Much of this was bad luck, plain and simple. At other times, poor decisions stunted progress. But we need not get into that here. The WST, for all its footballing mistakes, hands the club over financially sound and structurally stable. That ought to count for something when we look back at its divisive legacy. Besides, all this in-fighting and antagonism has threatened to obscure the simple fact that we are all of us Wrexham fans. This passion, whether for good or bad, was always a consequence of our fanaticism.
And so, remarkably, as our progress on the pitch has declined, our numbers off it have expanded. If Ryan and Rob want evidence of the potential of this club, then I can provide no greater evidence. But as we all know too well, fanbase counts for little in the day-to-day scramble for success. Reel off a list of clubs who’ve had it worse than us in the last decade: the list will be a short one, I have no doubt.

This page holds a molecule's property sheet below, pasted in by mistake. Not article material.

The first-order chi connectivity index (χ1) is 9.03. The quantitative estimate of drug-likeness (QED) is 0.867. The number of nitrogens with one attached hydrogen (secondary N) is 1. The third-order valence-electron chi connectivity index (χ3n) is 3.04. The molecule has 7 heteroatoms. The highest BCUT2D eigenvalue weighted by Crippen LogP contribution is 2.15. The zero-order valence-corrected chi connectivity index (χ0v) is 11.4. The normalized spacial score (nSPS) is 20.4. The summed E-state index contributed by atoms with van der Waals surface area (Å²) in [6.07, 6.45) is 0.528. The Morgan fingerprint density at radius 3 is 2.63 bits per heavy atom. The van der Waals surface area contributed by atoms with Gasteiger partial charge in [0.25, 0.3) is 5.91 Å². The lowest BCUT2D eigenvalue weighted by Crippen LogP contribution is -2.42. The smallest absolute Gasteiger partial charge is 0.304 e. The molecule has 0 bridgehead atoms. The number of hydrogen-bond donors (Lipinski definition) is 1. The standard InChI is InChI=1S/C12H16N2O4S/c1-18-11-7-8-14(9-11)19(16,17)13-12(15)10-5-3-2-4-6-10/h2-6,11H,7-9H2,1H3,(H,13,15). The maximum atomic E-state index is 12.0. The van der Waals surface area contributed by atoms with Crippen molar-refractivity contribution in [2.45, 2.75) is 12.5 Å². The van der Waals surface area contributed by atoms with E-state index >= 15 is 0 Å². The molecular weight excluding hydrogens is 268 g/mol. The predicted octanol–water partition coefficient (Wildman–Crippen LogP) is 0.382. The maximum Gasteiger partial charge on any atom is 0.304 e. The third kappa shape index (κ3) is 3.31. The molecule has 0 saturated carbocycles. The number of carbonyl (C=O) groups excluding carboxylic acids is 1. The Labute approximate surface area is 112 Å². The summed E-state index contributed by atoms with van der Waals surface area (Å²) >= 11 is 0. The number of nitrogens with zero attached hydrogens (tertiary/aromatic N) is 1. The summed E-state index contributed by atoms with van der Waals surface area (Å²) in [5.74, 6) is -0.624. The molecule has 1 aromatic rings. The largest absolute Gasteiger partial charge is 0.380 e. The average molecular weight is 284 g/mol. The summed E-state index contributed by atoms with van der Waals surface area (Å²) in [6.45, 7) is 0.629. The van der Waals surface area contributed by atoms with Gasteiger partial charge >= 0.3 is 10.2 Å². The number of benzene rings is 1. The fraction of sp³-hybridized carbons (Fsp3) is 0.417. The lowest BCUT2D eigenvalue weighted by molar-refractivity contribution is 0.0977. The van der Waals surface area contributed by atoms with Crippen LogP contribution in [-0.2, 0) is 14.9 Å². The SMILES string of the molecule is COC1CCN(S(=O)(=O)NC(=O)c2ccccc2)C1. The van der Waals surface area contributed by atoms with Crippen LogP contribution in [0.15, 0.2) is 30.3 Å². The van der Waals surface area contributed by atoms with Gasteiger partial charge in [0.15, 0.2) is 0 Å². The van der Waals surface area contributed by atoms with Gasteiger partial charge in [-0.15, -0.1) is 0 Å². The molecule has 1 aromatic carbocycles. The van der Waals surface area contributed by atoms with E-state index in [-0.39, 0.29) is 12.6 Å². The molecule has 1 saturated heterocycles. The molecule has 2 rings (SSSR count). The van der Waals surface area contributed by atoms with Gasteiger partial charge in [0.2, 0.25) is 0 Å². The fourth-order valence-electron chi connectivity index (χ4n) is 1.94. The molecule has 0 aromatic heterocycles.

This is the context that precedes the takeover. Given the relentlessness of our disappointment, who can blame us for our perennial pessimism? Even when the first press release dropped in September, I was sceptical: ‘An approach to invest in Wrexham AFC Limited has been received by two extremely well-known individuals of high net worth’. I was driving back to university when I read this, and my mum patiently listened for an hour as I threw potential names at her. Who was I expecting? I don’t know, but several weeks later our probing questions were answered (well, some of them). Ryan Reynolds and Rob McElhenney. I was stunned into silence. Being intimately involved only heightened the sense of unreality as the world sat up and turned its gaze to North Wales. Even now, reading their names seems almost inexplicable, too perfect; images of Ryan Reynolds and Steve Cleeve flash side by side in my mind. The future and the past, what is and what could have been. Is there a greater contrast as to the shift in our fortunes?